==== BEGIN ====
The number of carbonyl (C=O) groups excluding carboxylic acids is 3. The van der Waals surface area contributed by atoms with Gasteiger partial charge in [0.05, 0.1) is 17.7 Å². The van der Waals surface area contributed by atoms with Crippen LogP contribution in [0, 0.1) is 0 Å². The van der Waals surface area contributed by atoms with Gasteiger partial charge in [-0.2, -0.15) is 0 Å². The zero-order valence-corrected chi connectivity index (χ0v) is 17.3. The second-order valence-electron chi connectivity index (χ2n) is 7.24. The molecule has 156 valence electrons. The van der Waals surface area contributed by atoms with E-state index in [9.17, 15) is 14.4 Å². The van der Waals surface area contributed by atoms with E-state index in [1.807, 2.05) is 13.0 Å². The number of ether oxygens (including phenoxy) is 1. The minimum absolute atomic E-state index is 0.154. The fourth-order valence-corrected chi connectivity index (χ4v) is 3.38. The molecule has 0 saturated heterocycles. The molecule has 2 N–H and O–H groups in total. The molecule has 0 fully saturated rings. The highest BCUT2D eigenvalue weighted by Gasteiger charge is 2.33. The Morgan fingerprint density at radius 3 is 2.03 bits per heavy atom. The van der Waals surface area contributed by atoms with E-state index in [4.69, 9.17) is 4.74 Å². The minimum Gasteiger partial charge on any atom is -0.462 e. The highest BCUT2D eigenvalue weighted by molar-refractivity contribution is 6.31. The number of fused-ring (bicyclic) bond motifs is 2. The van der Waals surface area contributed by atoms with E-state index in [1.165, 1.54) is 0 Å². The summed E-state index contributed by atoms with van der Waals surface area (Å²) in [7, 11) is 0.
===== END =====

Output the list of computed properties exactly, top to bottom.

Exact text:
The number of carbonyl (C=O) groups excluding carboxylic acids is 3. The van der Waals surface area contributed by atoms with Gasteiger partial charge in [0.05, 0.1) is 17.7 Å². The van der Waals surface area contributed by atoms with Crippen LogP contribution in [0, 0.1) is 0 Å². The van der Waals surface area contributed by atoms with Gasteiger partial charge in [-0.2, -0.15) is 0 Å². The zero-order valence-corrected chi connectivity index (χ0v) is 17.3. The second-order valence-electron chi connectivity index (χ2n) is 7.24. The molecule has 156 valence electrons. The van der Waals surface area contributed by atoms with E-state index in [9.17, 15) is 14.4 Å². The van der Waals surface area contributed by atoms with E-state index in [1.807, 2.05) is 13.0 Å². The number of ether oxygens (including phenoxy) is 1. The minimum absolute atomic E-state index is 0.154. The fourth-order valence-corrected chi connectivity index (χ4v) is 3.38. The molecule has 0 saturated heterocycles. The molecule has 2 N–H and O–H groups in total. The molecule has 0 fully saturated rings. The highest BCUT2D eigenvalue weighted by Gasteiger charge is 2.33. The Morgan fingerprint density at radius 3 is 2.03 bits per heavy atom. The van der Waals surface area contributed by atoms with E-state index in [4.69, 9.17) is 4.74 Å². The minimum Gasteiger partial charge on any atom is -0.462 e. The highest BCUT2D eigenvalue weighted by molar-refractivity contribution is 6.31. The number of fused-ring (bicyclic) bond motifs is 2. The van der Waals surface area contributed by atoms with E-state index in [1.165, 1.54) is 0 Å². The summed E-state index contributed by atoms with van der Waals surface area (Å²) in [7, 11) is 0.